This reminds me that reading a book is a completely sedentary experience. The mental activity of reading and using an iPad can be equally stimulating.
          Of course, sending your kid off to read a book, watch TV, or play a video game is no substitute for family interaction.

  5. This is quite important! After reading your links, especially the one for Psychology Today with the brain scans, this issue should be shared far and wide. I’d certainly never heard of it. As you say, it’s not definitive, but the evidence is compelling. Thank you for presenting this to us, Yvonne.

    1. It is fairy new, Candace. And most of the educational ‘experts’ still want to push use of devices on school, fearing kids will be at a disadvantage without them.

      Personally, I grew up without TV. Not a fair comparison, perhaps, but I think that having to create my own diversions made me a more creative and critical thinker.

  6. If a children’s eBook contains color photos, interactive capabilities, and sound, then the stimulus could enhance a child’s learning experience. Parents could still sit and read with their youngsters.

    On the plus side, kids could give up those heavy backpacks they carry to school in favor of a lightweight device that contains every book they need. On the minus side, the devices could be more easily lost or stolen.

    Such is the future! It will be interesting to see how it all plays out…

    1. Certainly having a device for school purposes to replace heavy packs will be a good thing, as long as those devices have the same stuff on them as books have in them. It’s the constant attachment to devices to the exclusion of kinetic movement and social interaction that worries me. Even interactive games have only a set number of options. Reading or playing with your young child opens limitless possibilities and stimulates creative thinking.

  7. There are really two different issues here. The first one, I think, is a general lack of familial connection, which I saw all the time when I worked with families in therapy. We can blame electronics now, but the issue is an old one. Families become disconnected for all sorts of reasons: cell phones, iPads, TVs, alcohol, drugs, exhaustion, overwork, poor communication skills, poor anger management skills, depression, stress, poverty….The list goes on and on. It’s absolutely a huge problem, but it existed long before electronic devices came into play.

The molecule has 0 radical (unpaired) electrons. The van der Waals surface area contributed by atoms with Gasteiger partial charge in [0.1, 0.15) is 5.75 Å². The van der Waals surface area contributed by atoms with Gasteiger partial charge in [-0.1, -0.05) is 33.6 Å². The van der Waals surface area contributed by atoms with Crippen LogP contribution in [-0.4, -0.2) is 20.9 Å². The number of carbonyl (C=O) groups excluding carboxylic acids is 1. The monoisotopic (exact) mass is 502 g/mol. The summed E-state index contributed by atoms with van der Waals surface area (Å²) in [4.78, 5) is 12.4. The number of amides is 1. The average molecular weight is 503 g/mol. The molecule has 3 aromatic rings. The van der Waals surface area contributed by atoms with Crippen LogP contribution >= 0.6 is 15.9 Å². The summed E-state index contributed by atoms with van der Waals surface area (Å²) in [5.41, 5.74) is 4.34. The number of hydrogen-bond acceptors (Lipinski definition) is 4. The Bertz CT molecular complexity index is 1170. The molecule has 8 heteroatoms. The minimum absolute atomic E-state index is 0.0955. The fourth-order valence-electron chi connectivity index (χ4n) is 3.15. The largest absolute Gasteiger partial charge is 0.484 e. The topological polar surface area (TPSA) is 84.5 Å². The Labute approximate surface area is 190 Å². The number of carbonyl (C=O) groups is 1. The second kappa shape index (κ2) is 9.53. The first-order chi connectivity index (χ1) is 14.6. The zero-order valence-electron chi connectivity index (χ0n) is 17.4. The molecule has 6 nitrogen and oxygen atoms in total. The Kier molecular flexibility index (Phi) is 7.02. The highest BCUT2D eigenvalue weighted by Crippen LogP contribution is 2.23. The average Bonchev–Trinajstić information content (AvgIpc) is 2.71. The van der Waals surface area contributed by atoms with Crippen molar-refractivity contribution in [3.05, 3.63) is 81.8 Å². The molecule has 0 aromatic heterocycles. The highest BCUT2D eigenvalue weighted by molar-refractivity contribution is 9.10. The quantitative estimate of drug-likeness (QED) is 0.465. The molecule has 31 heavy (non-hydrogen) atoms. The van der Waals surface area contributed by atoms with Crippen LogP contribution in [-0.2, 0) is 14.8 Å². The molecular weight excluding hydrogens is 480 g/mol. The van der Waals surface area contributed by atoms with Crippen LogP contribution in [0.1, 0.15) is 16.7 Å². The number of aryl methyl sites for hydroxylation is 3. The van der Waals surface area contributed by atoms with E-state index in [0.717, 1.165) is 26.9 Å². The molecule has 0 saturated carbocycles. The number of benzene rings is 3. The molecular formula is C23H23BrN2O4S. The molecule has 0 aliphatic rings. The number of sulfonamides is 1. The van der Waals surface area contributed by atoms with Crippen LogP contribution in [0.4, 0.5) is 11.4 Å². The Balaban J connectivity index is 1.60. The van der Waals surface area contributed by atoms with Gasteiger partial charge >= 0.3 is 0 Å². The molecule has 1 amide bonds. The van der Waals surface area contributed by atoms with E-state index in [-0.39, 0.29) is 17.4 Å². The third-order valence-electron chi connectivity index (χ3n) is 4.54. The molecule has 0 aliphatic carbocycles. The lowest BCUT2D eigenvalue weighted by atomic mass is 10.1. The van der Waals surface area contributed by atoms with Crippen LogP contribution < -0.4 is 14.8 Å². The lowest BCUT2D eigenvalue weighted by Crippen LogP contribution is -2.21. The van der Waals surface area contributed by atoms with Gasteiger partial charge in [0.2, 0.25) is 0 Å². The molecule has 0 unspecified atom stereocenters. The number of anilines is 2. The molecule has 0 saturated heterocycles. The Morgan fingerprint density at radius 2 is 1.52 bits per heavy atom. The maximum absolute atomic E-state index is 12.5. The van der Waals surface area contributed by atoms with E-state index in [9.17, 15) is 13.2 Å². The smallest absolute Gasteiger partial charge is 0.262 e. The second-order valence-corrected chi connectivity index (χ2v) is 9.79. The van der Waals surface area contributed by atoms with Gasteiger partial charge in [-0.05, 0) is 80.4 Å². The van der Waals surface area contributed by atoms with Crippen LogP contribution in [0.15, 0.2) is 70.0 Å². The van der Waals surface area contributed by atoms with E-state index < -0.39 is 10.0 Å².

The second issue is, of course, the role we allow electronic devices to play in our lives. It’s absolutely concerning to see babies, toddlers, and children connected to electronic devises in lieu of personal interactions. But in all honesty, I have to say I’m far more likely (this was certainly true professionally, and remains true personally) to see parents spending family time glued to phones, laptops, tablets, etc., than I am children. That was always a HUGE concern of mine when working with troubled families. I’ll step aside now before climbing on my soapbox. 🙂

    1. Good points, Melinda. The difference I see with families in the past and now, though, is that in the past, even when parents did not interact much with kids, they did interact with each other, be it siblings or friends. They were still less isolated and less disconnected, overall.

      And, yes, sadly, adults have bought into the whole electronic disconnect. Unfortunately, this has spread well beyond the poor and disadvantaged families you have dealt with, which makes the problem even bigger. There is a mistaken notion, generally, that it does no harm.

  8. A couple of others have already mentioned the main thing I was going to say: electronic devices are the latest in a long string of non-human babysitters. When I was a kid in the ’60s, it was TV. In the ’90s, when my kids were little, parents were supposed to restrict TV time, lest their kids become slack-jawed automatons — but there were newfangled “interactive” toys like Teddy Ruxpin, an electronic (and not at all cuddly) bear who would read stories to your child. Today, we’ve cut out the middlebear and handed the kid a tablet computer. 😉

    All of these are *tools* — devices that let Mom and/or Dad get a little adult time in. Smart parents make use of them sparingly — while still reading stories with their kids, or telling them stories, or encouraging them to make up their own stories. But you’re right, Yvonne; nothing replaces cuddle time with your child — no matter how you manage to get the kid to sit still for it. 🙂